What Elon Musk Can Learn From Mastodon—and What He Can’t


Freedom never comes for free. In Twitter’s case, the price was $44 billion, which Elon Musk will pay to liberate the platform from its responsibilities as a public company and transform it into a free speech Xanadu. Musk wants to open source the platform’s algorithms, exile spam bots, and allow people to tweet whatever they please “within the bounds of the law.” To him, the stakes are nothing short of existential. “My strong intuitive sense,” he said in an interview at TED last week, “is that having a public platform that is maximally trusted and broadly inclusive is extremely important to the future of civilization.”

Musk’s vision has fueled uncertainty about what the future of Twitter may look like. But many of those ideas are already at work on another social network, one that thousands of people have flocked to in recent days: Mastodon.

Mastodon emerged in 2016 as a decentralized alternative to Twitter. It is not one website, but a collection of federated communities called “instances.” Its code is open source, which allows anyone to create an “instance” of their own. There is, for example, metalhead.club, for German metalheads, and koyu.space, a “nice community for chill people.” Each instance operates its own server and creates its own set of rules. There are no broad edicts about what people can and cannot say across the “fediverse,” or the “federated universe.” On Mastodon, communities police themselves.

More than 28,000 new users joined a Mastodon server on Monday, according to the network’s creator, Eugen Rochko. Since March, when Musk first started making noise, the network has seen as many as 49,000 new accounts. For a service with 360,000 monthly active users, that’s a substantial influx. “On the Mastodon server that I manage, sign-ups have increased by 71 percent and monthly active users have increased by 36 percent,” Rochko said by email. “Many people have come back to their old accounts following the news.”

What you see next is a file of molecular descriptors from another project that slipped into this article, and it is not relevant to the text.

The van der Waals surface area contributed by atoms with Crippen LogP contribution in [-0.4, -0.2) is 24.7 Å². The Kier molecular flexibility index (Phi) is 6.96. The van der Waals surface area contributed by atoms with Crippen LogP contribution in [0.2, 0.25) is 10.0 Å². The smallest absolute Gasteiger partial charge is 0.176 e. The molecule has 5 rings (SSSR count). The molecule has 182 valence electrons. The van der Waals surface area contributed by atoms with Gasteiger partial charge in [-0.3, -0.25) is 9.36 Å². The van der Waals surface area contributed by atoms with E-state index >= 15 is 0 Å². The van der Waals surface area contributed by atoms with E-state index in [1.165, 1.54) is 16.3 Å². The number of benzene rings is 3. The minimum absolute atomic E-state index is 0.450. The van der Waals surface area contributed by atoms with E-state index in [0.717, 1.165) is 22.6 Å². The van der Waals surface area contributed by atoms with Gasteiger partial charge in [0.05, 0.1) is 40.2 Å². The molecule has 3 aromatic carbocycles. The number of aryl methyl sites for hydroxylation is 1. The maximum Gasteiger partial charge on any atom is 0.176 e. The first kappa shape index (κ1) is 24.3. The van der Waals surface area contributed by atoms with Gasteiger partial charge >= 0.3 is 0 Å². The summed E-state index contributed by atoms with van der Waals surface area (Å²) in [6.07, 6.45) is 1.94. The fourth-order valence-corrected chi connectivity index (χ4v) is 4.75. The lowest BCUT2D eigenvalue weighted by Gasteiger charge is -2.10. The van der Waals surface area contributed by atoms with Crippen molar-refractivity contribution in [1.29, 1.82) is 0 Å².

Rochko once found himself in a position similar to Musk’s: He was a Twitter power user with some gripes. The problem, as Rochko saw it, was centralization. A central authority meant the platform bent to the whims of its shareholders and rules could change without warning. It also meant that a platform could go defunct, something Rochko had experienced with MySpace, Friendfeed, and SchülerVZ, a German version of Facebook. A server owned and operated by the people who used it would allow greater control, including over their self-governance.


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Unlike Musk, Rochko did not have billions to burn. Instead, he was a 24-year-old college student, months away from graduating from a university in central Germany. So Rochko decided to build his own social network. He created the framework for Mastodon in his spare time, accepting donations from benefactors from Patreon, who were similarly interested in a Twitter alternative that returned power to the people. In 2016, shortly after graduation, he launched Mastodon to the masses.

The initial wave of interest in Mastodon came from people who wanted to escape Twitter’s trolls, spam bots, and the sudden rise of @realDonaldTrump. Plus, Mastodon was fun. One early instance was based around a word-game community that excluded the letter “e.” Another instance, called Dolphin.Town, allowed people to communicate exclusively using the letter “e.”

The federated nature of Mastodon allowed Rochko to skirt some of the common problems with social media moderation that have increasingly vexed companies like Twitter and Facebook. As platforms scale, it gets harder to make rules that fit every case, and it’s nearly impossible to enforce those rules across millions of users. But Mastodon’s user base was still small, and each instance was responsible for itself. If two instances had a beef, they could block each other outright, cutting off all contact between their communities. Individuals could also employ a number of blocking, muting, and reporting tools. “This gives the power to shape smaller, independent, yet integrated communities back to the people,” Rochko wrote in an early blog post. “As an end-user, you have the ability to choose an instance with the rules and policies that you agree with (or roll your own, if you are technically inclined).”